Here's a picture of my great-grandmother, looking on as I helped clean out my mother's attic last week. I can't tell if her expression is one of bemusement or horror. For decades, her portrait has been the silent guardian of family archives and objects, in a house that's been in my family since the 1920s. When my grandfather passed away ten years ago, my mother and stepfather moved in, having inherited not only the house but all the generations of junk -- er, I mean treasures -- stored upstairs. We then added to the heap -- uh, collection -- by moving our own boxes up there. My sister and I both packed up our entire childhoods very quickly. I'm sure we planned to sift through them. But we both moved out of state, traveled a lot, and never quite got around to it. Years passed, and dust snowed down on our boxes.

For as long as I can remember, this unfinished attic has been a massive repository for our family's memories. Among the keepsakes my grandparents stored there were furniture, stacks of old letters, vintage clothing, and assorted remnants of my great-grandparents' life in Norway (a violin, an old trunk, a giant gilded Norwegian Bible, various fading photos). There was also a marvelous collection of my mother's old toys -- tin wonders from the 1940s, paper dolls with stunning wardrobes, and fun board games like The Nancy Drew Mystery Game. There were volumes of children's books, mostly mysteries -- all the Nancy Drews, and other gems, like The Clue in Blue, by long-forgotten authors.

My grandfather used to take me up to the attic to choose a toy or a book to borrow. I would stare at the shelves in awe, while dust danced around us and sunlight leaked in through the one window that was not papered over. It was like time travel, being up there, and thrilling, as there was always a risk (I was warned) of falling through the floor, or tripping over boxes. The attic offered an endless scavenger hunt. I guess I thought someday my own son might experience a similar thrill, foraging for generations of old toys and books.

My mother, understandably, would prefer not to be the caretaker of everyone's memorabilia. The attic is enormous, and could be refinished. The ceiling needs insulating. It was time to start dealing with stuff.
I dove in to the boxes and found a few gems. My old record collection. All my childhood books -- the old Nancy Drews I loved to read, both my mother's and mine, and the horse books I used to devour. I found some disappointments, too, like toys I'd hoped to pass on to my son that had not aged well. (A family of mice had lived like kings in the Fisher Price castle; I found signs of nests in the turret). I discovered bizarre things,  like a high school boyfriend's skis. (Why?) Like someone's false teeth. (Whose??) The attic, as always, offered up intriguing mysteries, and items that had sifted together in bizarre juxtapositions.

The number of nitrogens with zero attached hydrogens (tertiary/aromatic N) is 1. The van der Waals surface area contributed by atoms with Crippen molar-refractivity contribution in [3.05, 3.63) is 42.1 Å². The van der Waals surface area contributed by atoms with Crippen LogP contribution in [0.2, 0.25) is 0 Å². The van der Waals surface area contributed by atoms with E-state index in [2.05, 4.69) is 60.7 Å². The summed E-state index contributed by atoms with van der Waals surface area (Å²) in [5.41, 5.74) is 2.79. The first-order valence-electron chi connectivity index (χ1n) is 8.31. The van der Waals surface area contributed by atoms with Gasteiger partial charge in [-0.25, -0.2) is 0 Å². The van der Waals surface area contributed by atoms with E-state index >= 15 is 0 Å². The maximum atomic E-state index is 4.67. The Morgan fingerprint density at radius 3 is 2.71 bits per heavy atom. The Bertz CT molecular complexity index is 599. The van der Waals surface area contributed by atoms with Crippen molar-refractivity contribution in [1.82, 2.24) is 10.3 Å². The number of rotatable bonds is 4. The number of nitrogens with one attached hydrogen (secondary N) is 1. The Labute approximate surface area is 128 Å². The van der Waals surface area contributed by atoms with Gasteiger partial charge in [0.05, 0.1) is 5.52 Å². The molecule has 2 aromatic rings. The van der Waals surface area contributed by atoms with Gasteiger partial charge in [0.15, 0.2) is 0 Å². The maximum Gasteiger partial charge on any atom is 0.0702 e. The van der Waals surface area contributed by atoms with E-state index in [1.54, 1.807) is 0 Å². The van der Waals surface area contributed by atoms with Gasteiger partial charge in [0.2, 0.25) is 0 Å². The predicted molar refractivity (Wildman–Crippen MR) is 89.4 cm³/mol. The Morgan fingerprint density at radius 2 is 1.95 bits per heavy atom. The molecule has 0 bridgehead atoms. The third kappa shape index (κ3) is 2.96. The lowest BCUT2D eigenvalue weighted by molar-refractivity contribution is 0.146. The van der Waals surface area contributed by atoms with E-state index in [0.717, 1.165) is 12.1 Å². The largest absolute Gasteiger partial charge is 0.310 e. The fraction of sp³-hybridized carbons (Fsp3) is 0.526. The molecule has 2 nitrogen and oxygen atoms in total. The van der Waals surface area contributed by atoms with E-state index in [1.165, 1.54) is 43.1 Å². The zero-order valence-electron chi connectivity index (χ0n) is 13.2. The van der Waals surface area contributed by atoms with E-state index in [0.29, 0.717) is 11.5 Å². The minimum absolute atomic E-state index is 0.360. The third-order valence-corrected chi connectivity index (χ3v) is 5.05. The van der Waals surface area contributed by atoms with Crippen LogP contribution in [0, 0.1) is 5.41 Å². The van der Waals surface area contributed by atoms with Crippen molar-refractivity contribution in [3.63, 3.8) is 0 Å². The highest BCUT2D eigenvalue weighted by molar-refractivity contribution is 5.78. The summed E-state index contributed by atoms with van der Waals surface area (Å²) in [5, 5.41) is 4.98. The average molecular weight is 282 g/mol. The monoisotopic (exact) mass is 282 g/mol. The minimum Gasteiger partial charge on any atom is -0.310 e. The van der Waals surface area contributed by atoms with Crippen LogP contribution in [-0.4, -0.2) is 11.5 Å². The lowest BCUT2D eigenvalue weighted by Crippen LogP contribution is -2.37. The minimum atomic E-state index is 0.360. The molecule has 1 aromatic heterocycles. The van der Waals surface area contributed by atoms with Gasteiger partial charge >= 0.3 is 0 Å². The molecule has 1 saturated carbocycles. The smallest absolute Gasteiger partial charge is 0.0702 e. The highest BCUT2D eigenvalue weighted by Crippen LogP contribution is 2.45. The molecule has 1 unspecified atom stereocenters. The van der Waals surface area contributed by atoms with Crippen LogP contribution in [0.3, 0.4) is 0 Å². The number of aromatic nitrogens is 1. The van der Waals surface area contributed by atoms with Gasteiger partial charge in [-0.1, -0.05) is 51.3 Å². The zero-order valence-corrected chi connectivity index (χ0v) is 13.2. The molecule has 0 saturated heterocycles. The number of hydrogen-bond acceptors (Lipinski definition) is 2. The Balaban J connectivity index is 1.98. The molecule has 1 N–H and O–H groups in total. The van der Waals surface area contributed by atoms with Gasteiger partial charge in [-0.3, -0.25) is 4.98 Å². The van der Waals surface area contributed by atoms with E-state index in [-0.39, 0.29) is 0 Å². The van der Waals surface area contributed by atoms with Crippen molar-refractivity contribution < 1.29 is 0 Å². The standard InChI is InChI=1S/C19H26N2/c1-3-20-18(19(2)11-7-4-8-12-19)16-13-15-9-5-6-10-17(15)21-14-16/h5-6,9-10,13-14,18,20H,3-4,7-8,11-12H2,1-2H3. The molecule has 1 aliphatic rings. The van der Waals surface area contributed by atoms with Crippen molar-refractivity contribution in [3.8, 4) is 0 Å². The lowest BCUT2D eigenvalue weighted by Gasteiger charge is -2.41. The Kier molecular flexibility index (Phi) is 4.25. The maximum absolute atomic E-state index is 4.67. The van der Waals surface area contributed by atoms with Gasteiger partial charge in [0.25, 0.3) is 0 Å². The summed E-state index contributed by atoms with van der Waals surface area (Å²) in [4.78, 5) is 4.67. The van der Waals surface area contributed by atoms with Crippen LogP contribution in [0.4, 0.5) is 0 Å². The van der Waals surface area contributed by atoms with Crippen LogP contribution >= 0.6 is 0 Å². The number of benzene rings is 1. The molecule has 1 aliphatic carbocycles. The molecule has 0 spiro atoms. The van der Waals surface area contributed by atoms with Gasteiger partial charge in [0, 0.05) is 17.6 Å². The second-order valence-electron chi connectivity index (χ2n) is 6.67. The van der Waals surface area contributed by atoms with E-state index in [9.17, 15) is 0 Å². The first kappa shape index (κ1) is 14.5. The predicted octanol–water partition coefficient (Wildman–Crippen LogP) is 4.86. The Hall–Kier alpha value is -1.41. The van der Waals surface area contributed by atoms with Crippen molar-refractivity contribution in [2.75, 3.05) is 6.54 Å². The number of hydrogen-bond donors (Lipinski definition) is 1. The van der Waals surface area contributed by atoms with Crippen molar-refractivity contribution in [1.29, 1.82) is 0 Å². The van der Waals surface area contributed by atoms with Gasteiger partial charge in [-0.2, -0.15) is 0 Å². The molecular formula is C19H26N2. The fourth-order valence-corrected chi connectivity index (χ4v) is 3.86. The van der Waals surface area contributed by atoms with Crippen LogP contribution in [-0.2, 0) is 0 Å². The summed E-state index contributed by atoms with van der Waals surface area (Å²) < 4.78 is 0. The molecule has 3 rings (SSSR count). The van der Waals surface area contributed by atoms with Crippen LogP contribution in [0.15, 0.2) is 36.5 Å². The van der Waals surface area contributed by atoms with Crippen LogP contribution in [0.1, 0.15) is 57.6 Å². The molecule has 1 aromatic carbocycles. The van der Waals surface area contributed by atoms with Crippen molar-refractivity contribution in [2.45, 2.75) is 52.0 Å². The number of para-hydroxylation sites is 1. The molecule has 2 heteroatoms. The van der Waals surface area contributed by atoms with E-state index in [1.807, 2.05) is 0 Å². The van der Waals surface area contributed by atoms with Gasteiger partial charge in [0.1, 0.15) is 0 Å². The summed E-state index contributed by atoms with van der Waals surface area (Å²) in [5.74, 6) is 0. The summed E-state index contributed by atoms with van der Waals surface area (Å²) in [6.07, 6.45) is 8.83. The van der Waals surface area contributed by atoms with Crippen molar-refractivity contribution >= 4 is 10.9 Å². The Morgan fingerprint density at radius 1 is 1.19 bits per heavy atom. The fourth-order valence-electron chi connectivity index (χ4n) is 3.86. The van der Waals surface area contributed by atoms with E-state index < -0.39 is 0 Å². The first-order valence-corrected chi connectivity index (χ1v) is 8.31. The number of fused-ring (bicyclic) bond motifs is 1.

(Pictured above: My grandather's fedoras, hung on antlers from moose shot by my great-uncle, next to an old boyfriend's skis. Too weird).
But the biggest mystery I found up there was the question of why we hold on to things so fiercely. I'm an archivist at heart, a lover of musty documents, ancient books, family photos, old maps. Also, as a writer, I know I tend to hang on to information -- especially books and documents and zillions of printed-out drafts -- thinking it will all become useful.

The Internet and digital storage have altered this need. I also live in close proximity to six libraries. This realization made it easy to throw out a lot of things in that attic, like all my college papers and notes. Am I really going to teach Romantic Poetry someday? If so, am I really going to refer back to my college lecture notes from the 1990s?

The other compelling reason to hang on to things is for the memories they evoke. Yet it felt okay, and got easier, to look at childhood mementos one last time and send them on their way. Do I really need to hang on to years of ballet costumes? A report on the Plains Indians? 3x5 index cards for an eighth grade speech I gave about wigs? (Yes, wigs. For the record, I got an A. And I'm sure the wigs can be found up there too, somewhere, if I look hard enough).

I managed to whittle down my section of the attic to just two small boxes, filled mainly with juvenile writings and art projects that predate electronic storage, and my grandfather's Coast Guard cap. I salvaged some  childhood books in good enough shape to enjoy with my son. Everything else went to the Goodwill or trash.

For a paralyzing few seconds, as I looked at the cleared space and the dancing dust motes, I felt I had thrown out twenty years of my life. But then I felt an incredible sensation of lightness. I have my own mental attic to visit if I need to rummage around for material. And I'd rather spend my time creating new memories and experiences instead of sifting through old ones.

It's easy to think our family histories and childhoods can be found in things, but I think they live on in our character and our values. And of course, in the stories we tell.